How to Eat and Drink Your Way Through the Chicago Food Film Festival
The Food Film Festival has what sounds like a simple goal: screen movies about food, then let viewers taste what they see on the screen. The actual logistics of that are more complicated.
“It’s running a food fest and a film fest at the same time,” jokes Executive Producer Seth Unger, ”which nobody in their right mind would do.”
The fest begins in Chicago this week, and each event will feature four to 11 food-themed films, selected with a corresponding menu in mind. During or after each screening, Seth and his staff coordinate serving 200-250 guests delicacies such as compost cookies flown in from NYC’s Momofuku Milk Bar (Wednesday night) or an authentic low country shrimp boil (Saturday night). No finger foods here—each night is designed to be a complete, multi-course meal.
“We make sure everyone goes home full,” Unger said.
We caught up with him to get a taste of things to come.
HOW IS THE FOOD SERVED?
SETH: There are different service styles we use depending on what the needs are. Sometimes we serve it to you right in your seat; sometimes it’s at the after-party.
[When food is served in the theater,] you’re trying to serve a hot dish of food to a specific frame in a film. When the audience sees it onscreen, and they say, “Wow! I wonder what that tastes like,” boom! You want to hand it to them right there.
What you would see there is very choreographed, almost like a ballet. Imagine people sitting in the theater. You’ll see two lines of servers walk down the aisle. They’ll pass the tray down the aisle. Each person takes one and passes it down. Then they pick up the tray. If it works right, it happens in 20 seconds. You don’t even know they were there.
WHAT ARE THE AFTER-PARTIES LIKE?
SETH: We do the after-party right down the hall [from the theater] in this room they have called the Skyline, which has big windows. You can see the city, and it’s a big party space. And we have a DJ who travels with us from New York, DJ Keili from Brooklyn. She comes with us and spins at every event.
HOW ARE THE FILMS SELECTED?
SETH: The competition is open to films of any length…The only requirement to be in the festival is that it has to be about food or drink. There’s a selection committee that picks the films that will be screened, and then the judging panel chooses the awardees… It is true that most of the event ended up being a series of shorts. Just because when you’re trying to give people many different flavors, you want different things.
HOW DID THE FEST GET STARTED?
SETH: George Motz, who you might know—he’s a host on the Travel Channel—he made a film way back about hamburgers called Hamburger America. It did really well. There was a book deal, and he quickly became—without even wanting to—America’s hamburger expert. That’s how he ended up with the Travel Channel show [Burger Land, which premiered in April of this year].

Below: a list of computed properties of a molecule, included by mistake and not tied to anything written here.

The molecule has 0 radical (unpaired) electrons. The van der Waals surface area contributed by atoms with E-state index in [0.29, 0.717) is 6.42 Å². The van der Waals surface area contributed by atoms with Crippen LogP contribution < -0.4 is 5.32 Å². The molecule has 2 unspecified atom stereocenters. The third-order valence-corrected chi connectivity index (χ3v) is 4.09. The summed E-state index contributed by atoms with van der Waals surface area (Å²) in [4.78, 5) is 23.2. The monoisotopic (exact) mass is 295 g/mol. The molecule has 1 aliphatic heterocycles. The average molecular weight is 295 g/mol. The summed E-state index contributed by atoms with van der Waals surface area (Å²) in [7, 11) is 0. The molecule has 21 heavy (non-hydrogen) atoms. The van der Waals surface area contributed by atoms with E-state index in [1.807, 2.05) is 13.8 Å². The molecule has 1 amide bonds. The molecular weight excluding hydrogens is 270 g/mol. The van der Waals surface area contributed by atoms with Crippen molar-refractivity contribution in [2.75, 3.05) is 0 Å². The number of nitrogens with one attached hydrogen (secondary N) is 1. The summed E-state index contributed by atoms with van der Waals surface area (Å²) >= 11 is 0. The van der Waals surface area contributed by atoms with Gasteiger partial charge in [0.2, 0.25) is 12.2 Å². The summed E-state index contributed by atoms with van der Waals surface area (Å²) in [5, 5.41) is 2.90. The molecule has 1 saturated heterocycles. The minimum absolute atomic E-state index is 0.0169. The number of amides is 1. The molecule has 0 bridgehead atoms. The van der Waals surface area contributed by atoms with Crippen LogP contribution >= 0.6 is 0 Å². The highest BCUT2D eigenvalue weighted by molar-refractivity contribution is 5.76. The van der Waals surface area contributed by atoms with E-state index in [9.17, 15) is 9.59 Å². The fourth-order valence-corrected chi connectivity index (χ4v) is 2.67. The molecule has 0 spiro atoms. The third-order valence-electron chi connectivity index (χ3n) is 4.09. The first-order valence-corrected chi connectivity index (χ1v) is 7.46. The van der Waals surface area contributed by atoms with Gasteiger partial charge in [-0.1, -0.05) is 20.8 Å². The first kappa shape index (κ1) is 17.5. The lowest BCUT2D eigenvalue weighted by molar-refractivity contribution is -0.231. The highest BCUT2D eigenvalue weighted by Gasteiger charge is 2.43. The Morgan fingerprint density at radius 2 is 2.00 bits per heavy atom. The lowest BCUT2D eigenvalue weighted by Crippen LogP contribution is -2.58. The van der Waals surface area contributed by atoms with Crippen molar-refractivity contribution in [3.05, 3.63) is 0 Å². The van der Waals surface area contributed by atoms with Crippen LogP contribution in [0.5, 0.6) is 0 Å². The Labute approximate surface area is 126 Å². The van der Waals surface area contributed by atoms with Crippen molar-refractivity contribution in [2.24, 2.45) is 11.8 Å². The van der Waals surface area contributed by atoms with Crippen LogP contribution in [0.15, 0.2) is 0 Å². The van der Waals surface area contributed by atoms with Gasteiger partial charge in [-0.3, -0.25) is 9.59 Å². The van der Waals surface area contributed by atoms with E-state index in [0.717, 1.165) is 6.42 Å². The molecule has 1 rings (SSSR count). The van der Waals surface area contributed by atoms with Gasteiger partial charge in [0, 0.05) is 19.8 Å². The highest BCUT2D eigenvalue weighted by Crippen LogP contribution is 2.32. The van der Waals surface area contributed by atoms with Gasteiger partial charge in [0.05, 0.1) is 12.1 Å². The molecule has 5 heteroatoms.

When they were going to premiere the film [in 2004], they said, “Why don’t we make some of the hamburgers from the film?” And they did that, and they served them while [people] were watching. Everybody flipped out. And they said, “This is great! why stop at burgers? Let’s do everything.” And that’s how it was born.
WHAT’S IT LIKE WORKING WITH KENDALL COLLEGE?
SETH: Kendall College is an amazing partner. We’ve used venues all over the country, even in Europe, and nobody treats us like Kendall does. They have their whole facilities and staff, and they love having us there. And we love them.
Food: The original ramen burger by Keizo Shimamoto
Film pairing: Biting into the Ramen Burger (Wednesday)
The idea is simple: a burger with two disks of compressed ramen noodles in lieu of buns. Ever since Keizo Shimamoto premiered his ramen burger in Williamsburg this summer, the trendy dish has spawned countless imitations, such as the version served up by Buzz Bar (1935 W. Irving Park Rd.) in North Center. Still, there’s nothing that tastes as good as an original. “When he went to L.A. for the first time, there’s this great video of thousands of people who lined up in the cold to wait 6-8 hours to get one,” Seth said.
Food: Compost cookies from Momofuku Milk Bar
Film pairing: What Goes Into a Compost Cookie? (Wednesday)
“Another thing you can’t get in Chicago on any other night,” Seth said. Christina Tosi, the pastry chef at the dessert-shop outpost of NYC’s Momofuku, sent over some of her compost cookies, the pastry featured in the documentary of the same name.
This off-menu special from the Evanston/Lincoln Park eatery incorporates a Dutch delicacy: speculoos, a sweet cookie that’s ground up into a peanut-butter-like paste. “It’s a cult favorite,” Seth said.
Drink: Maison Chapoutier Wines (Thursday)
Film pairing: Fac et Spera (Hope and Do)
Though the festival gets many wine-themed film submissions every year, Seth said very few of them make the grade. This “amazing” documentary about Rhône Valley vintner Michel Chapoutier was the exception to the rule. “They’re sending all of his wines to be featured throughout the night,” Seth said. “Anybody who’s into wine is really going to dig this one.” David Rosengarten, former host of the Food Network’s award-winning show Taste, will emcee the event.
The Chicago Food Film Festival takes place Wednesday, November 20 through Saturday, November 23 at Kendall College. Single-event tickets cost $55–$95; a festival-wide VIP pass costs $285.
Photo courtesy of Food Film Festival